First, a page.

But that wasn’t what happened. Victor had me ride the same string of horses behind him and Danny for a few laps at the canter. That was all he said: “Again. You get behind us and you do it again.” This approach to riding—the get-back-in-the-saddle attitude—is something that separates horse enthusiasts from real horse people for me. It feels callous when it happens to you—my heart was racing, my pulse still in my throat as we picked up that canter—but making me do the exercise over was a public act of forgiveness and inclusivity, a nod to the fact that we all lose control and make mistakes, sometimes. That what had happened was part of riding, that it wasn’t a big deal. That they let me keep riding with them, that was the big deal. 

“What happened, nothing happened,” Carlos said, shrugging, when I flouted our new rules and hugged him once we’d dismounted at the barn, thanking him for nothing less than the saving of my life. “No pasó nada,” he repeated, blushing. “You stayed on.”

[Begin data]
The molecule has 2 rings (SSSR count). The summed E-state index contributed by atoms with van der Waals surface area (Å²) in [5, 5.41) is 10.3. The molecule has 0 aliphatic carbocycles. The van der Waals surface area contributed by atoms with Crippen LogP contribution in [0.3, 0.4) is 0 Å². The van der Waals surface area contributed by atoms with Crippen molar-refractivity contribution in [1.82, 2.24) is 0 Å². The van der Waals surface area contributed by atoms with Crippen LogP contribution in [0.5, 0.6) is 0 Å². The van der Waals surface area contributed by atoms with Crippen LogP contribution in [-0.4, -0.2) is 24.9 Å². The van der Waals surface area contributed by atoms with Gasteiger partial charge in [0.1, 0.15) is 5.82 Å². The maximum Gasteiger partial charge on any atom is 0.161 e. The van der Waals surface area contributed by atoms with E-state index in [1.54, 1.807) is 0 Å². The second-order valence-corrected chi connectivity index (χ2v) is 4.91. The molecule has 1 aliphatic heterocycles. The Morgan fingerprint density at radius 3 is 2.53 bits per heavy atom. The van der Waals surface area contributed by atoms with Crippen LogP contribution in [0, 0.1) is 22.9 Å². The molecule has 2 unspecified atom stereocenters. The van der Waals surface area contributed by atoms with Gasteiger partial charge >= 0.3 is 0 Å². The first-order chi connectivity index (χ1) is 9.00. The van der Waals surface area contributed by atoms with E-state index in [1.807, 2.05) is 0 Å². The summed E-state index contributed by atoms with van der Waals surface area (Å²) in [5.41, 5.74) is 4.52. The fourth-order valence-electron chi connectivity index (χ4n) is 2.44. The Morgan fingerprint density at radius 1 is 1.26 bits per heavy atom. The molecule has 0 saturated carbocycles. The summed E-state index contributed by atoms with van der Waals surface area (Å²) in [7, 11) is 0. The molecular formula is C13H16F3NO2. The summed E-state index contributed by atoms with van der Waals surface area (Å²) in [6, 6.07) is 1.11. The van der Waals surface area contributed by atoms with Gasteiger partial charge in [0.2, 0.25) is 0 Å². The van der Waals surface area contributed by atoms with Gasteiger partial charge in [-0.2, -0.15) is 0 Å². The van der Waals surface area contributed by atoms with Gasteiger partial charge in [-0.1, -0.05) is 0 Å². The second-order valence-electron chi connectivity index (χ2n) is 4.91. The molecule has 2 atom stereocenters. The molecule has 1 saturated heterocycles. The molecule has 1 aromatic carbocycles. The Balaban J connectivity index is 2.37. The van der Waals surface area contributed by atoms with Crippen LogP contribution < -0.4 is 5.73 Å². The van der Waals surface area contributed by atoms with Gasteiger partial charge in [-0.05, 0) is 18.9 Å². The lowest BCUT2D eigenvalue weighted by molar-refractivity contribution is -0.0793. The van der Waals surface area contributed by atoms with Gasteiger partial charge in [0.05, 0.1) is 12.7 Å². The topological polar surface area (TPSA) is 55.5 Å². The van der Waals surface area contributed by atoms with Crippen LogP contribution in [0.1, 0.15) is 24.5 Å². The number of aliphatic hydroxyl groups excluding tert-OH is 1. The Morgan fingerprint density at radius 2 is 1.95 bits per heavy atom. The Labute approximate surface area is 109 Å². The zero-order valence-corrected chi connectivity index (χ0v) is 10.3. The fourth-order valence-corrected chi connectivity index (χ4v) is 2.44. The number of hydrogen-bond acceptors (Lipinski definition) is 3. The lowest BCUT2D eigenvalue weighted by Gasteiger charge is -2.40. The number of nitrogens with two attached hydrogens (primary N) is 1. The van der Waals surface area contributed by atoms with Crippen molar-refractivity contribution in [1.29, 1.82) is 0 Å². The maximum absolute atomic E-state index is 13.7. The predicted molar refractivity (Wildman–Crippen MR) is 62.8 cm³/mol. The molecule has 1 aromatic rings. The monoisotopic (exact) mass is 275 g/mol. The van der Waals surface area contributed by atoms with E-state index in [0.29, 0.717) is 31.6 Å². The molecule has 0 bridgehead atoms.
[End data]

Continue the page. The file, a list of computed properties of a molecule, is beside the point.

And I did stay on. I didn’t let the horses go. “You were going fast,” Danny laughed. “I would have let go of them. It’s because she had her grain.” He pointed to the bucket Tequila had been eating out of before I rode her. 

“It’s because you were gripping her,” said the less euphemistic Victor, who accompanied this statement with a grimace and fists curled. “You have to … relax. Breathe, you let go a little. Don’t hold on to them so tight.” 

My rigidity and panic were a disappointment to us both. I wanted so terribly to break on through to the other side, to a place where I could become relaxed in the face of fear. I wanted to build up to a riding ability where the more unsettled my mount was, the calmer I became. Where I sat back instead of forward in tense moments, and breathed fluidly instead of holding on to breath. 

Victor—ever the intuitive when it mattered—could see that I was near tears. “You need to get better, and you’re not riding a donkey,” he said, reaching for a post-ride beer out of a cooler. “These horses have blood. You have to be more open.” He reached across the trash barrel that separated our chairs and touched two fingers to my heart. “You have to be more open here.”  

Excerpted from The Year of the Horses: A Memoir
by Courtney Maum. ©2022 by Courtney Maum

*This story was originally published in the April 2022 issue of The Plaid Horse. Click here to read it now and subscribe for issues delivered straight to your door!